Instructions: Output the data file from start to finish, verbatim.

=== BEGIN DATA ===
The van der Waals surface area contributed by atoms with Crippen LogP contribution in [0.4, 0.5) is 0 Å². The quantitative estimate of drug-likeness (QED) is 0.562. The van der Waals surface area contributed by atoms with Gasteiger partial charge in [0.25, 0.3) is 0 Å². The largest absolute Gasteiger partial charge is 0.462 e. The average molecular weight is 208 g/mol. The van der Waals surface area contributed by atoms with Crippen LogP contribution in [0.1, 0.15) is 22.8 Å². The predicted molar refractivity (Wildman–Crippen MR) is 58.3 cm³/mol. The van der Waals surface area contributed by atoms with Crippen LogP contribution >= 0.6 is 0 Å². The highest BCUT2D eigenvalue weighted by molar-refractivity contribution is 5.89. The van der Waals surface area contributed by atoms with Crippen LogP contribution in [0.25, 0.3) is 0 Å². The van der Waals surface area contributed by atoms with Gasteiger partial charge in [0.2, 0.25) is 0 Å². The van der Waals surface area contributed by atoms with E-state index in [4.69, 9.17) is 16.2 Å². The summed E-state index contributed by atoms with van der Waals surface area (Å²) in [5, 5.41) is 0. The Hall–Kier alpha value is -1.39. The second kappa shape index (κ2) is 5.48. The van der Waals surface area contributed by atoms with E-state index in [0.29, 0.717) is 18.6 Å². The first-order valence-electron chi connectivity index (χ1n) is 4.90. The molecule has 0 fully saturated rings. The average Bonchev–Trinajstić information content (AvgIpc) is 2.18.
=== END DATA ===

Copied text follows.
The van der Waals surface area contributed by atoms with Crippen LogP contribution in [0.4, 0.5) is 0 Å². The quantitative estimate of drug-likeness (QED) is 0.562. The van der Waals surface area contributed by atoms with Gasteiger partial charge in [0.25, 0.3) is 0 Å². The largest absolute Gasteiger partial charge is 0.462 e. The average molecular weight is 208 g/mol. The van der Waals surface area contributed by atoms with Crippen LogP contribution in [0.1, 0.15) is 22.8 Å². The predicted molar refractivity (Wildman–Crippen MR) is 58.3 cm³/mol. The van der Waals surface area contributed by atoms with Crippen LogP contribution >= 0.6 is 0 Å². The highest BCUT2D eigenvalue weighted by molar-refractivity contribution is 5.89. The van der Waals surface area contributed by atoms with Crippen LogP contribution in [0.25, 0.3) is 0 Å². The van der Waals surface area contributed by atoms with Gasteiger partial charge in [0.2, 0.25) is 0 Å². The van der Waals surface area contributed by atoms with E-state index in [4.69, 9.17) is 16.2 Å². The summed E-state index contributed by atoms with van der Waals surface area (Å²) in [5, 5.41) is 0. The Hall–Kier alpha value is -1.39. The second kappa shape index (κ2) is 5.48. The van der Waals surface area contributed by atoms with E-state index in [0.29, 0.717) is 18.6 Å². The first-order valence-electron chi connectivity index (χ1n) is 4.90. The molecule has 0 fully saturated rings. The average Bonchev–Trinajstić information content (AvgIpc) is 2.18.